Working is an issue for many…I have yet to run into any problems. I know my limitations and I pick my work strategically. I won’t work in an environment that doesn’t stimulate or interest my mind. If I am constantly on my feet and constantly needed somewhere than I find it rather easy to work 8 hours. However on the flip side, if the work isn’t interesting to me than I drift off into a rather sluggish mode just praying to nap somewhere!
6. Have you ever been discriminated for having narcolepsy?
I have yet to experience discrimination towards me due to my narcolepsy. The most I will receive is judgement on what I can and can’t do or sometimes people will even say I am lying. I have had coaches and parents of teammates question the truth behind my diagnosis. They all believed illnesses were in the mind and could be overcome if you don’t give into them…especially sleep! That kind of judgement towards narcolepsy really bothers me; I would love to see them feel the tiredness us Narcoleptics can feel at any given time.
7. Have you ever been excluded from any sort of activity for having narcolepsy?
I really don’t think anyone has ever excluded me because of my Narcolepsy. However when and if that ever does happen, it will only encourage me to prove them wrong.
8. What things on a day to day basis do you need to compensate for your narcolepsy?
On the daily I don’t compensate much, there isn’t anything I have to give up or avoid. Long distance driving is something I will never be able to do, but I don’t need to do it. When I was in high school I would compensate homework at times when I was way too tired to even think about completing it. I did end up finishing high school on time though and with good grades. Honestly, there isn’t anything in my day to day life that I need to compensate because of my narcolepsy.
9. When in a relationship (it doesn't have to be a romantic one) do you tell the person that you have narcolepsy?
95% of the time people know I have narcolepsy. I find no shame in it and often times people’s reactions towards hearing I have narcolepsy says a lot about the character of the person. The more interested a person is about learning the better. If someone blows it off and thinks it’s a joke or some fake illness, then chances are I won’t be hanging around the person for very long. I love answering questions about it to my friend and peers, I love educating the public. I don’t care if the person understands narcolepsy or not, I enjoy the people and admire the people who at least try to understand it. That’s all I will ever ask for.
10. Has narcolepsy affected your personality and your outlook on life?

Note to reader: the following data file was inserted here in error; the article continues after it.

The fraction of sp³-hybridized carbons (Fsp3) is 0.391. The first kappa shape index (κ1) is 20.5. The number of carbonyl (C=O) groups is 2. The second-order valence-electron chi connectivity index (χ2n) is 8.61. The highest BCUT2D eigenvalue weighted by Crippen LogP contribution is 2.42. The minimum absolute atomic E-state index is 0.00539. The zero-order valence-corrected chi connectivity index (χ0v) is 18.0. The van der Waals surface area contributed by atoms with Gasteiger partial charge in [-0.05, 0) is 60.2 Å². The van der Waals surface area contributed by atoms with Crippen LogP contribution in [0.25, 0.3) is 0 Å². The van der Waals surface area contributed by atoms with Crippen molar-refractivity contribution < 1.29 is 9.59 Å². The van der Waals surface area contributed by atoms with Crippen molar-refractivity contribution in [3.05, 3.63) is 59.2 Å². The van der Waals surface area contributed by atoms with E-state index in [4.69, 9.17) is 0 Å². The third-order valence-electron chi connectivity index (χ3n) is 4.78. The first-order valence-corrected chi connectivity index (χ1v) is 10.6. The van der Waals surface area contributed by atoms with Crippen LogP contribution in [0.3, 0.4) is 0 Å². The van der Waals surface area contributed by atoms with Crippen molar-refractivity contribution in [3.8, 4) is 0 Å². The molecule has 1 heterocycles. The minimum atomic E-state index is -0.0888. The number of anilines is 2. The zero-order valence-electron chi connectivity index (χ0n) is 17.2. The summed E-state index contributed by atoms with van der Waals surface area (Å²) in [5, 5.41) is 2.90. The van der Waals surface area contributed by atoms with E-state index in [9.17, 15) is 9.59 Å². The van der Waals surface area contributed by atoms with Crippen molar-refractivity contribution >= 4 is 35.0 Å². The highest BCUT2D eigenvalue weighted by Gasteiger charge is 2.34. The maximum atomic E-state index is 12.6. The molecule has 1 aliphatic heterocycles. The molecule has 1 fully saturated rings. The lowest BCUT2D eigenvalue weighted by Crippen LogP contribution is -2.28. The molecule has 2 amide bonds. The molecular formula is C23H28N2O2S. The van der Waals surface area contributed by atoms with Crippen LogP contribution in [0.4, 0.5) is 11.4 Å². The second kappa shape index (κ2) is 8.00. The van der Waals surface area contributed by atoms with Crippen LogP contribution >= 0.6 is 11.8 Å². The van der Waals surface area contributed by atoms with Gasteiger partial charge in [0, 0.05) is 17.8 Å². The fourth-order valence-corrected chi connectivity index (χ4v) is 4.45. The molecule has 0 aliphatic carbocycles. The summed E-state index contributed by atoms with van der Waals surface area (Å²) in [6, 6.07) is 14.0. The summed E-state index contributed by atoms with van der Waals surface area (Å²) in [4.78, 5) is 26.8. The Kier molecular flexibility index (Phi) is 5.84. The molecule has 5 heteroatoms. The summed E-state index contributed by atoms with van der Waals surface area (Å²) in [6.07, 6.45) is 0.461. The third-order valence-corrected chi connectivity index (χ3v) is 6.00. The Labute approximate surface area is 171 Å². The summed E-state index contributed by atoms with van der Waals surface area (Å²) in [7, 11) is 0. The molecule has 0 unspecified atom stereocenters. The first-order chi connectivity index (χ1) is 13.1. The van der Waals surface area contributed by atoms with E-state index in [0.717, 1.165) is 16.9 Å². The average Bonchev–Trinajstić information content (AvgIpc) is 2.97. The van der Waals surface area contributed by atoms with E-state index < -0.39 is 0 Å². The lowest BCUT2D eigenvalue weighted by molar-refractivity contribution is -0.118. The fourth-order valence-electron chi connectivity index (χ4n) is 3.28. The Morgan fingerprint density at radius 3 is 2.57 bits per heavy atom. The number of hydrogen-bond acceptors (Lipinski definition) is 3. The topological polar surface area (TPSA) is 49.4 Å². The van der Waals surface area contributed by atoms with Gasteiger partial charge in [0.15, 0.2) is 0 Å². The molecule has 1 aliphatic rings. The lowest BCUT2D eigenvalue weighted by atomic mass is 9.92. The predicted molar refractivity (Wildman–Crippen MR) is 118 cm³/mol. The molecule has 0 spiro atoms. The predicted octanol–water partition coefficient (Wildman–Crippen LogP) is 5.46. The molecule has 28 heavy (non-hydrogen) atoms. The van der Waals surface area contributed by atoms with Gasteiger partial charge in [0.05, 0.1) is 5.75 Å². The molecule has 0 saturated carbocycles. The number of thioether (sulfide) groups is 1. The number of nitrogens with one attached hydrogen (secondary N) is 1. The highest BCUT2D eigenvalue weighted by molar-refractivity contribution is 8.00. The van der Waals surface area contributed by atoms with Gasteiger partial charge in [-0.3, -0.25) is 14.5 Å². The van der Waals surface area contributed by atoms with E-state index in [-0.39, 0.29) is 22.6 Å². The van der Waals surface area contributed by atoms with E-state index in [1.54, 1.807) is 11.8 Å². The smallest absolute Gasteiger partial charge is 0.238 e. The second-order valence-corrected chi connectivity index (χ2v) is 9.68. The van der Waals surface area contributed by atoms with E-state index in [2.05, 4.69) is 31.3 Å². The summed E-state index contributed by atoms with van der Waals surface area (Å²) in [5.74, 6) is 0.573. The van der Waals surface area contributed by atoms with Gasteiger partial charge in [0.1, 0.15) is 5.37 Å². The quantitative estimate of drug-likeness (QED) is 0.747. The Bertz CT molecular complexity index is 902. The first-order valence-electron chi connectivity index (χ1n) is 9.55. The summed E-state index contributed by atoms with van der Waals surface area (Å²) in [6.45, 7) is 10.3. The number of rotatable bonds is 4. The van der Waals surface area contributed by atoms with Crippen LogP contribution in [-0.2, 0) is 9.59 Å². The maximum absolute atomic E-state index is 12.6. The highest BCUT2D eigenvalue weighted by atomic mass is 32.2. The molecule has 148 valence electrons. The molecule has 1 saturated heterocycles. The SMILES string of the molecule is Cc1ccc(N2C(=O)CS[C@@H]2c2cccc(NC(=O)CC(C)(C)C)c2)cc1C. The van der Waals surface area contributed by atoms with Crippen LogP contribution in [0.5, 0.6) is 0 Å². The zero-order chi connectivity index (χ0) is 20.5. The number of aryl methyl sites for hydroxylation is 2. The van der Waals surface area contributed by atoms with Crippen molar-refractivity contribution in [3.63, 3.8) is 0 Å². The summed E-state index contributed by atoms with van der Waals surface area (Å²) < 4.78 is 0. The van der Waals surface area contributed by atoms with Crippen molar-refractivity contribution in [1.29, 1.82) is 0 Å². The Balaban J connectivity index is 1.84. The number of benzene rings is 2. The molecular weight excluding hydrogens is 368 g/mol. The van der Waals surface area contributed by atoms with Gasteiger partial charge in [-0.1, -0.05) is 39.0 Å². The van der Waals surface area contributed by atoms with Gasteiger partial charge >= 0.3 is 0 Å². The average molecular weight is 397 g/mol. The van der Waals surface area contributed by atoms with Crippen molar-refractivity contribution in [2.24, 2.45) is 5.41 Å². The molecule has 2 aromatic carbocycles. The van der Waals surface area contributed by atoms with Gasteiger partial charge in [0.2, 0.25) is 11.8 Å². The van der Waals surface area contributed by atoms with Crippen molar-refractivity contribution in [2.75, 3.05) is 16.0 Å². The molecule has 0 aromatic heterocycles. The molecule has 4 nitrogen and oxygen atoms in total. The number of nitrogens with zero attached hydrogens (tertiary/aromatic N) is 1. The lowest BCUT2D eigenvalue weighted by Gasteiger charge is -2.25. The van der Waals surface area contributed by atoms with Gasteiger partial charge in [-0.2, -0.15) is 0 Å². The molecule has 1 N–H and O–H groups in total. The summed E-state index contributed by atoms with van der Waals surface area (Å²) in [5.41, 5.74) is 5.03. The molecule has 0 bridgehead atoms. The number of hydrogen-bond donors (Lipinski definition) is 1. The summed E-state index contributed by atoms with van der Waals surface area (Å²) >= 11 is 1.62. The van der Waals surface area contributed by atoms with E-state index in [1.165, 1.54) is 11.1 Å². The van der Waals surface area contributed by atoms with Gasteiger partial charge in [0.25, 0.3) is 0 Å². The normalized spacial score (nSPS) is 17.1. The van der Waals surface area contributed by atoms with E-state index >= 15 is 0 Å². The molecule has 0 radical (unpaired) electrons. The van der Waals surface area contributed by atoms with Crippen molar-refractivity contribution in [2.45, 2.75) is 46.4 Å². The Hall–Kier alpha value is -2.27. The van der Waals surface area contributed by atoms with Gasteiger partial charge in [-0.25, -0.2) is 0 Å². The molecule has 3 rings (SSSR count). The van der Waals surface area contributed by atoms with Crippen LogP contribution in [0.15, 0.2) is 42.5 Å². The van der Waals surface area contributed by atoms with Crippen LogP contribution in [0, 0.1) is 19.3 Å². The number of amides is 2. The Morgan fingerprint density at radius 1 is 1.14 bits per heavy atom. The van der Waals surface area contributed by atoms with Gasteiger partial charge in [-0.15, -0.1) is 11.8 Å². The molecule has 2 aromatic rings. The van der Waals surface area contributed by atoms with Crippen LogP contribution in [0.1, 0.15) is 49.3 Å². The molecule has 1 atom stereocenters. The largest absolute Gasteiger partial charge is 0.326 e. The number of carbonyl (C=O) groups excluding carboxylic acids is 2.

I think my diagnosis forced me to grow up and mature a lot quicker. It gave me a new outlook on life…one that allowed me to be thankful for everything I do have. I believe that people are put through things because they are strong enough to handle it. I believe that this diagnosis gave me a chance to get my priorities in line and to be more positive about things. It was a wakeup call to better care for myself, but it also allowed me to find myself. I think after a year of fighting it I came to the conclusion that turning my Narcolepsy into something that was a good thing allowed me to be happier. I am thankful for such a young diagnosis because I don’t think my life would have stayed together much longer with the way I was living it.
11. Has narcolepsy limited your ability to achieve something you want to achieve?
If anything it has empowered me to achieve things; I now go after things in hopes of proving people wrong. It can be debilitating if you let it, and it can get in the way of some dreams but I have yet to find something it has limited me to do. When someone tells me I can’t do something, I usually go out of my way to prove them wrong and that’s how I feel about narcolepsy.
12. Has there been any hidden blessings with having narcolepsy?
I think my narcolepsy encouraged me to start writing; something I now love. Since sharing my life on my blog I have been blessed with meeting other narcoleptics around the world. I also have changed people’s perspectives on Narcolepsy and even inspired families that there is good in Narcolepsy. I don’t think there are as many negatives in Narcolepsy as the world portrays there to be. In any illness, being negative towards it doesn’t get you anywhere.